DTN: Who is your favorite photographer, and why?

MC: This question to me is similar to when someone asks me what my favorite book is. I usually just respond with one of the books I am currently reading. It’s the same with art in general. I don’t have a favorite artist, and I consider photographers to be artists. There are works by Ansel Adams, Imogen Cunningham and Dorothea Lange that bring me to tears every time I see them. I can’t pick just one. It’s too hard.


DTN: What is your greatest professional and/or personal achievement?

MC: I think my greatest professional/personal achievement would be completing my master’s degree with a 4.0 while working two jobs. It was stressful and hard at times but the rewards have been amazing.


DTN: How would you describe yourself in three words?

MC: I asked my friends how they would describe me in three words. I received responses that included honest, adventurous and practical. However, all of the responses included a form of tea, books and football. So with that in mind, I think the three words that best describe me are tea-snob, books and football.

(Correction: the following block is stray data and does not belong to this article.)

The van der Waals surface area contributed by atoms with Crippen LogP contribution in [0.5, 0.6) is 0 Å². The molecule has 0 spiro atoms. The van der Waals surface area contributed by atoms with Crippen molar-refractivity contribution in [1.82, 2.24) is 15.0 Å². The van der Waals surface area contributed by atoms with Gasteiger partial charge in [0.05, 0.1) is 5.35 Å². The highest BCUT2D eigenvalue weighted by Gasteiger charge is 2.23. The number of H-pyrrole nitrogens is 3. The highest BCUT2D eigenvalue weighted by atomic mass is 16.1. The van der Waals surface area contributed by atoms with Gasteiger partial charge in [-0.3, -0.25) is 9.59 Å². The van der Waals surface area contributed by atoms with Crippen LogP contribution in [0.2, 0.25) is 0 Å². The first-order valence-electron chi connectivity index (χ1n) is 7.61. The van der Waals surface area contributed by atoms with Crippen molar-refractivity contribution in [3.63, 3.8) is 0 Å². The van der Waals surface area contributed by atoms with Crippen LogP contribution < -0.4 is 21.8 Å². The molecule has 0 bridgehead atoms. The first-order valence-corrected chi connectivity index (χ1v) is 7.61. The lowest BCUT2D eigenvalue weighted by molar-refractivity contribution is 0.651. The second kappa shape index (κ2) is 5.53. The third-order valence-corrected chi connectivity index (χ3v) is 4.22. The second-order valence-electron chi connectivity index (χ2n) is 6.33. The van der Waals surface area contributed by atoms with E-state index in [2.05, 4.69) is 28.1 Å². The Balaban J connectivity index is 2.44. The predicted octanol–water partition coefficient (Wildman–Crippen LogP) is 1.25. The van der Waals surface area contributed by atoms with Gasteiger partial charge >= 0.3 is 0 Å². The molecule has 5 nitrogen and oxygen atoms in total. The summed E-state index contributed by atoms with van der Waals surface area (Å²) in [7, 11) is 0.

DTN: What is something people would be surprised to know about you?

MC: I’m an avid traveler and take spontaneous trips for weeks. In May, I traveled to 10 countries in 21 days and loved every — sometimes very tiring — minute. The countries were Germany, Czech Republic, Austria, Liechtenstein, Switzerland, Italy, Spain, Ireland and the United Kingdom — England and Scotland.


DTN: What is the best advice you have ever received

MC: Every time I am asked this question, I always ponder it, trying to think of advice someone had said to me. Then it hit me that the advice could come from someone I’ve never met. It could come from their words printed on paper. Words that have stuck with me since the first time I read them. The best advice I have ever received came from Natalie Babbitt in “Tuck Everlasting” — “Don’t be afraid of death; be afraid of an un-lived life. You don’t have to live forever, you just have to live.”


DTN: What do you like to do in your spare time?

MC: I enjoy watching football, reading books, baking cookies and hanging out with my family.


DTN: Where is your favorite place to be in Bartow County?

MC: My favorite place to be in Bartow County is any place in the Rydal/Pine Log area. It is where I grew up and where my family is from. I have so many fond memories from that community.
















Last modified onSunday, 03 December 2017 00:08